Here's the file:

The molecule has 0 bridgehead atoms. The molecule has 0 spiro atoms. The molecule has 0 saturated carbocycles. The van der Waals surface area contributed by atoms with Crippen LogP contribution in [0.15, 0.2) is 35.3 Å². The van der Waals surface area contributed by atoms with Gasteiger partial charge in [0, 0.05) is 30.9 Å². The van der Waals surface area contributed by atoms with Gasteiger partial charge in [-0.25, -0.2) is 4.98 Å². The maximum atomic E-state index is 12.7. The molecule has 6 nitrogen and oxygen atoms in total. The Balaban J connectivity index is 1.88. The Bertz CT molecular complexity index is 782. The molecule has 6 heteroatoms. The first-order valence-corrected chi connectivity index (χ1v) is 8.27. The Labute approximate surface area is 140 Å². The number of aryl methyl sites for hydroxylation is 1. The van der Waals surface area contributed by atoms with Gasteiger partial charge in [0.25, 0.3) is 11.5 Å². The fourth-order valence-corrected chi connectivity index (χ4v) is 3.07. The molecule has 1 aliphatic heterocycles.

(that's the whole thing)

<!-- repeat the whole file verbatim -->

The molecule has 0 bridgehead atoms. The molecule has 0 spiro atoms. The molecule has 0 saturated carbocycles. The van der Waals surface area contributed by atoms with Crippen LogP contribution in [0.15, 0.2) is 35.3 Å². The van der Waals surface area contributed by atoms with Gasteiger partial charge in [0, 0.05) is 30.9 Å². The van der Waals surface area contributed by atoms with Gasteiger partial charge in [-0.25, -0.2) is 4.98 Å². The maximum atomic E-state index is 12.7. The molecule has 6 nitrogen and oxygen atoms in total. The Balaban J connectivity index is 1.88. The Bertz CT molecular complexity index is 782. The molecule has 6 heteroatoms. The first-order valence-corrected chi connectivity index (χ1v) is 8.27. The Labute approximate surface area is 140 Å². The number of aryl methyl sites for hydroxylation is 1. The van der Waals surface area contributed by atoms with Gasteiger partial charge in [0.25, 0.3) is 11.5 Å². The fourth-order valence-corrected chi connectivity index (χ4v) is 3.07. The molecule has 1 aliphatic heterocycles.